Surviving Life's Financial Emergencies
Planning for anticipated expenses, like paying for your child's college education or saving for retirement, is something that most people already do. What about the unexpected financial emergencies? Tornadoes, earthquakes, house fires and other disasters rarely give advance warning and can happen anytime. Fortunately, there are steps you can be doing right now.
First, what qualifies as a financial emergency can fall into the following categories: job loss, partner/spouse passes away, you or spouse/partner becomes disabled and being a victim of a natural disaster.
Here are a few steps to take to prepare financially for the unexpected.
Build an emergency fund by setting money aside each month to establish a cash reserve equal to nine to twelve months of living expenses. Regardless of how much you are able to set aside, the funds should be easy to access. Money market or savings accounts are good options for this.
Periodically review your insurance coverage to determine what is and is not covered by your medical, car, and homeowner's insurance as well as your disability and personal liability insurance.
Keep accurate financial records by collecting and organizing information that you may need in the event of death, fire, theft or other emergency. Make sure other family members know where to find bank account and PIN numbers, safe deposit box keys, insurance policies and contact information for your attorney, CPA and other professional advisors.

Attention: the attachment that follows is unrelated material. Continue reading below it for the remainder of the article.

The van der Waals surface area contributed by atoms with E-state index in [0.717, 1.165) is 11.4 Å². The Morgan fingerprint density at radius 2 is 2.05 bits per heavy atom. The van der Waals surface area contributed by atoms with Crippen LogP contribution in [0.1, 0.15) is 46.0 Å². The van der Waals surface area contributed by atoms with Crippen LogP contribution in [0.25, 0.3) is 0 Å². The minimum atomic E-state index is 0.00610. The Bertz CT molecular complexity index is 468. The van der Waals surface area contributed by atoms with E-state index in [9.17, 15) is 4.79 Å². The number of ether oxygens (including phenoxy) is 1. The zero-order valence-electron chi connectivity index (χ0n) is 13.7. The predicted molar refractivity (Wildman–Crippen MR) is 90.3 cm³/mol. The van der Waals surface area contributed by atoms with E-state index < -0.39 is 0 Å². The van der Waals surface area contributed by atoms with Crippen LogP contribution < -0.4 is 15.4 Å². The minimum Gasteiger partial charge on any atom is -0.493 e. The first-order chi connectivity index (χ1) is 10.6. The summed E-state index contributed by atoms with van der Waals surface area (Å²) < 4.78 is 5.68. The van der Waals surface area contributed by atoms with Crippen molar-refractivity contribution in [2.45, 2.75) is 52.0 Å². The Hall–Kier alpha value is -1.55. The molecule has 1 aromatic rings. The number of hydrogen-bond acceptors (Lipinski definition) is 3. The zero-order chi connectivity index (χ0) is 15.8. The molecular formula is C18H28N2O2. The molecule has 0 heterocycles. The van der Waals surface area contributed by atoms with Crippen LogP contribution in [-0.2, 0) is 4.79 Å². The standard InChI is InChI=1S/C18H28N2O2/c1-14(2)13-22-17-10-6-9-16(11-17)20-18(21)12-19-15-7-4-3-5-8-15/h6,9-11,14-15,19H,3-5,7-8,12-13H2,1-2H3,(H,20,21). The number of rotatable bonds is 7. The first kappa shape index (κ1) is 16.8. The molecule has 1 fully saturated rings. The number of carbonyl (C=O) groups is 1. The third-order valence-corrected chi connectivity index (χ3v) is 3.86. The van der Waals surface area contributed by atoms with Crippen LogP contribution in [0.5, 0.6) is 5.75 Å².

Educate yourself on how to access your accounts via the Internet so you can manage your funds from anywhere.
Meet with a certified public account who can work with you to review your plan and ensure that you are well protected in the event of a financial emergency.
Additionally, here are a few items that you should have ready in case of a financial emergency:
- Identification and other key documents that may be needed to restore your financial records.
- Copies of driver's license (or state identification cards for non-drivers), social security cards, passports, birth certificates, insurance cards and your inventory of personal property.
- ATM/debit cards and credit cards — front and back.
- Phone numbers and account information at your financial services providers.
- Bank, credit card companies, insurance companies that you do business with will be helpful if you need to replace lost cards or documents or need assistance.
We cannot control all things, meaning natural disasters, so being prepared financially for the unexpected and having an emergency savings fund set up is one way we can control how we recover and get back on our feet.